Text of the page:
There’s lots of talk about resurrection this time of year, from the good news of the Easter story to what we witness outdoors in every new flower. But what does it really mean to us, in a practical way? The Catholic Benedictine Sisters of St. Mary Monastery collaborated on this 10-part answer to the question of How to Practice Resurrection Every Day. We will publish it in installments over the next couple of weeks!
This being human is a guest house.
Every morning a new arrival.
A joy, a depression, a meanness,
some momentary awareness comes
As an unexpected visitor.
Welcome and entertain them all!
Even if they’re a crowd of sorrows,
who violently sweep your house
empty of its furniture,
still treat each guest honorably.
He may be clearing you out
for some new delight.
The dark thought, the shame, the malice,
meet them at the door laughing,
and invite them in.
Be grateful for whoever comes,
because each has been sent
as a guide from beyond. – Rumi
Sister Rosemary Becker, OSB says that we must first accept our crosses as invitations to growth and new life.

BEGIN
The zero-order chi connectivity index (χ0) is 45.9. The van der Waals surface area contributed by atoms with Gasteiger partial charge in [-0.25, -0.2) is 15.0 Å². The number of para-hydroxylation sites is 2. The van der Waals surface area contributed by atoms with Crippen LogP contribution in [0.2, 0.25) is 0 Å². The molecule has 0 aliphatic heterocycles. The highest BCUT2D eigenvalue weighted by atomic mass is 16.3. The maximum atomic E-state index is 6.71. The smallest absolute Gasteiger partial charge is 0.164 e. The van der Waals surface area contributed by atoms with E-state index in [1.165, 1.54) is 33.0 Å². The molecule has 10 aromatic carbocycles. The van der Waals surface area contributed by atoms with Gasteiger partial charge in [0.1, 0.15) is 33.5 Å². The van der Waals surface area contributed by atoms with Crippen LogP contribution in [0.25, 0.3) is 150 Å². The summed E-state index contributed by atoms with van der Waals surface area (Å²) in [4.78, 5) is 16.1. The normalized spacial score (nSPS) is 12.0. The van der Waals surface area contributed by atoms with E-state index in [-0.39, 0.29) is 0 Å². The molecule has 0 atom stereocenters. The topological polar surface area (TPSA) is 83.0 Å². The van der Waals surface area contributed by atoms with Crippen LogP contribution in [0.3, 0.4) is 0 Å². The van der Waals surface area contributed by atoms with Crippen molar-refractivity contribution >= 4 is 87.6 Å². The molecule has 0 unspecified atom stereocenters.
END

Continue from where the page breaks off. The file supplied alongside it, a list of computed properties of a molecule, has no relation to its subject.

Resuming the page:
Assistant principal for six years at Holy Trinity Catholic School in Bloomington, Ill., she had ample opportunity to help many students do just that.
“When students were sent to my office for being disruptive, I knew they were often acting out because of problems outside of school,” she says.
“I told them Jesus had crosses too. I didn’t dwell on their bad behavior.”
Sr. Rosemary guided her students to accept their situations, whether they stemmed from trouble at home, illness or another unchangeable circumstance.
She helped them understand that – although they couldn’t escape their cross – they could change their response to it.
“Accepting your cross doesn’t mean that you must accept a life of misery,” she says.
“We are called to choose resurrection. New life every day.”
In other words, we are called to grow and learn from our crosses.
What is your cross teaching you?